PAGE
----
Bandwith allocation on the DumaOS
Dragging the numbers made it easy to allocate bandwith.

Low Ping, Please!

There is nothing worse than playing competitive games and having your ping bounce all over the place. You can’t get that chicken dinner if you can’t land your shots due to lag! So, two other features to help combat these issues are the Ping Heatmap and the Geo-Filter.

The Ping Heatmap allows you to see which servers will give you the strongest connection, so you know which ones to stay clear of. You can choose from just under 20 games to look at, from the latest Call of Duty titles to Destiny 2, Fortnite and PlayerUnknown’s Battlegrounds (PUBG). This then helps you with the Geo-Filter feature, where you can set a radius; any servers outside this radius are blocked, so you can access the best local servers. Ping Assist alternatively lets you choose a maximum ping, so servers outside the radius are available to you if their ping is below this value.

I tried both Fortnite and Counter-Strike: Global Offensive (CSGO) on my PC, which have slightly different filtering modes and settings. As you can see below on Fortnite, the recommended settings keep a radius of around 1500km. I was able to connect to the server closest to me shown on the Ping Map to have the lowest ping for me. CSGO unfortunately doesn’t have the filtering mode, as it’s not currently supported. This is a shame, and is the same for quite a few popular titles such as Rocket League, but the feature is still helpful to monitor servers nonetheless. I do wonder whether the phrase ‘not currently supported’ means that adding support is something that can or will happen in the future.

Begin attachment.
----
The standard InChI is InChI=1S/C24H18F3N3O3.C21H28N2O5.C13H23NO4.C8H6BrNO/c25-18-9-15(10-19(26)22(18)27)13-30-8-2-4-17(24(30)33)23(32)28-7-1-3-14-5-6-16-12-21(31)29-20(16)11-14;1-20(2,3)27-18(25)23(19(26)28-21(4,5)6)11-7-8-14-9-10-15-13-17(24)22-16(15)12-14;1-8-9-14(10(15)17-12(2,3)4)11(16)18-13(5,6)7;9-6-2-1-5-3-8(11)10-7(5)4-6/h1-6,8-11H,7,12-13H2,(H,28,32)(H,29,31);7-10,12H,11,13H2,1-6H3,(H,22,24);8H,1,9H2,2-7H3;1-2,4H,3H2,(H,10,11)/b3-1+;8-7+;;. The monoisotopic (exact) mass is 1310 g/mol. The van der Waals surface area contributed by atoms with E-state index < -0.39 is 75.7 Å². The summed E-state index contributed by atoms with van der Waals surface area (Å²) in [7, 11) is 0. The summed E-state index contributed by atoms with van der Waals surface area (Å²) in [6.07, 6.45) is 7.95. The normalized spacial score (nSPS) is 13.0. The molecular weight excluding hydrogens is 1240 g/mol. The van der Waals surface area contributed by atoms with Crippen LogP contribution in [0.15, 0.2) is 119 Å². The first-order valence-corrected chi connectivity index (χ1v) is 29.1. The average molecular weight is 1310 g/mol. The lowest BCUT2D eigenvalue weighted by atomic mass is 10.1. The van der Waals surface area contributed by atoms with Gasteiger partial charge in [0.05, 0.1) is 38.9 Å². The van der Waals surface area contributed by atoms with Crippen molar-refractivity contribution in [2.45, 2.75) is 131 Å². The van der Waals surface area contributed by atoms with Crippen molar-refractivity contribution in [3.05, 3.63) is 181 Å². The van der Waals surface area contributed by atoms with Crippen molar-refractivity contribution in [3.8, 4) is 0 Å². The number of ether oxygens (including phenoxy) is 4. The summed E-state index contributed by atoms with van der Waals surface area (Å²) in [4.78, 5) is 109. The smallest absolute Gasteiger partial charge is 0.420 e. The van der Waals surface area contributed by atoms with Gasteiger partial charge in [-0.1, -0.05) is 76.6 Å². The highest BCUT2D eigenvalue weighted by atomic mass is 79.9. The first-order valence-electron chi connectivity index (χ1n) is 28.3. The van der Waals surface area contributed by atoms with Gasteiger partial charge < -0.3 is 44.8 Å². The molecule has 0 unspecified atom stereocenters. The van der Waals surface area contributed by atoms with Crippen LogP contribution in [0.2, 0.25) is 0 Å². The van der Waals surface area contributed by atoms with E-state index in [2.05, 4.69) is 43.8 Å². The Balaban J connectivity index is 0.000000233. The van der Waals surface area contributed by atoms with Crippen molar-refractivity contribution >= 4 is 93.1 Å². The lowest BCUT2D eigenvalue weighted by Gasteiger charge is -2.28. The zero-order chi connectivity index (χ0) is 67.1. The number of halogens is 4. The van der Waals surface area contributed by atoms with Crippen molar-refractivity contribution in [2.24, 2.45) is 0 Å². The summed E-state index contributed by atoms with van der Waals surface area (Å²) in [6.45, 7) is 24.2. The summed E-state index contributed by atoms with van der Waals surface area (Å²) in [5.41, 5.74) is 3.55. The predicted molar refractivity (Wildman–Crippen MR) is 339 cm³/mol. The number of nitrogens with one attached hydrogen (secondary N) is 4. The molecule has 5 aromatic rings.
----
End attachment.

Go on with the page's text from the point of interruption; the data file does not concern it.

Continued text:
• The Geo-Filter feature showing my server used in Fortnite
  • The Ping Map showing servers for Fortnite across the world
  • The Ping Map when playing CSGO showing players across the world
  • A text box saying my device has been added but filtering mode has been disabled since it's not yet compatible with CSGO.

I also tried out Call of Duty: Warzone, since this is what Netgear themselves recommend playing to test out the Geo-Filter function. As you can see, many servers and players are blocked since they are outside the radius, and also below the ping that I wanted. However, the Ping Assist meant that a server in the west of America was allowed, since its connection must have qualified too. This was really cool to see, and I liked seeing the filter in action! However, it was hard to tell the difference in performance, as when playing without connecting to the Nighthawk, it runs smoothly for me anyway.

  • The Geo-Filter showing the blocked players and servers on COD Warzone
  • The Geo-Filter map showing the allowed server for COD Warzone

My Precious!